Monday morning I noted that the VIX had not gotten jumpy and downside volume was actually 2 to 1 on the upside which told me there was no panic selling. I also noted that the press did not seem terribly concerned. I highlighted a headline I'd seen on Sunday afternoon that said: Why Monday may offer a respite for stock-market investors after a bruising bond rout.
Here we are three trading days later and the first thing I want to do is share the afternoon headline from Wednesday with you: Nasdaq shows signs of technical breakdown, crashes below 200-day moving average as selling accelerates.
Not only that, the VIX has started to move and is getting jumpy. I always try and describe this very non-scientific indicator as noting that it ought to look like it is breaking out and if it were a stock you'd be dying to buy the breakout. You have to admit, that's what it's looking like now.
It took all day but the downside volume finally got to 90% of the total volume. So we did see the sort of selling that is panicky.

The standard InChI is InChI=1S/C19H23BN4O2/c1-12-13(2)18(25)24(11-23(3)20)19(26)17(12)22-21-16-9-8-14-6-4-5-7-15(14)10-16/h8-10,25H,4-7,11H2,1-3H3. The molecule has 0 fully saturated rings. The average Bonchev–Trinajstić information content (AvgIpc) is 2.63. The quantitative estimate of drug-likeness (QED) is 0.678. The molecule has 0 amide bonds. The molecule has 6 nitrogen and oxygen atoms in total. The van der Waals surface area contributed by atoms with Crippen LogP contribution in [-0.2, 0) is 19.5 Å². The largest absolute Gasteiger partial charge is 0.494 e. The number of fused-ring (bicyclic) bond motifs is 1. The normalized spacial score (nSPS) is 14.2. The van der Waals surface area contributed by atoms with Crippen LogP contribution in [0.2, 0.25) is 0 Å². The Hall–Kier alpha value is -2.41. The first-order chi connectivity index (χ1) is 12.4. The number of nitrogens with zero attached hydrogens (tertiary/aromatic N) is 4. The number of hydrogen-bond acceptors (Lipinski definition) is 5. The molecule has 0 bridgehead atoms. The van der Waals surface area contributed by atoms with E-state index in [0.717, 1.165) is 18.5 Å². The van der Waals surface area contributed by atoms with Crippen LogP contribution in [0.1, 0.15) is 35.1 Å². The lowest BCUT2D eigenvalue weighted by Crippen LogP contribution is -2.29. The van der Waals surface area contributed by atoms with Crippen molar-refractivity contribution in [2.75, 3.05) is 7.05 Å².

Then there is the McClellan Summation Index's "what if." The Summation Index now needs a net differential of +4,100 advancers minus decliners to halt the side it has been in all summer, but has accelerated since early September. At +4,000 it is extremely oversold.
On Monday I also noted that it would take Nadsaq longer to get oversold and I didn't expect it to get that way until early next week. The "what if" for Nasdaq's McClellan Summation Index, where I use volume instead of advancers and decliners, now requires a net differential of +4 billion shares. That's up minus down volume. As you can see on the chart, it is now into oversold territory as well using this metric.
The put/call ratios soared on Wednesday as well. The total put/call ratio was 122%. The ETF ratio was 251%. That's only happened three other times in 2018, and curiously never happened in the February slide. You can see on the chart that in May and August we rallied immediately. In the spring we rallied and came back down one more time.
I would still prefer to see the 10-day moving average of the put/call ratio higher but with readings such as we saw Wednesday, we are on our way.
The Fear and Greed Index from CNN slipped under 10. The Daily Sentiment Index (DSI) which was over 80 for the S&P three weeks ago is now at 28. That's a big change in sentiment as well.
The Hil-Lo Index tagged 15%. Under it and it is into oversold territory.
The Nasdaq Momentum Index, discussed here yesterday in great detail, still shows a window for an oversold reading between Thursday and Tuesday so it remains hard to pin down but as you can see, we are lining up for an oversold rally as we move into that time frame since other indicators are moving toward oversold as well.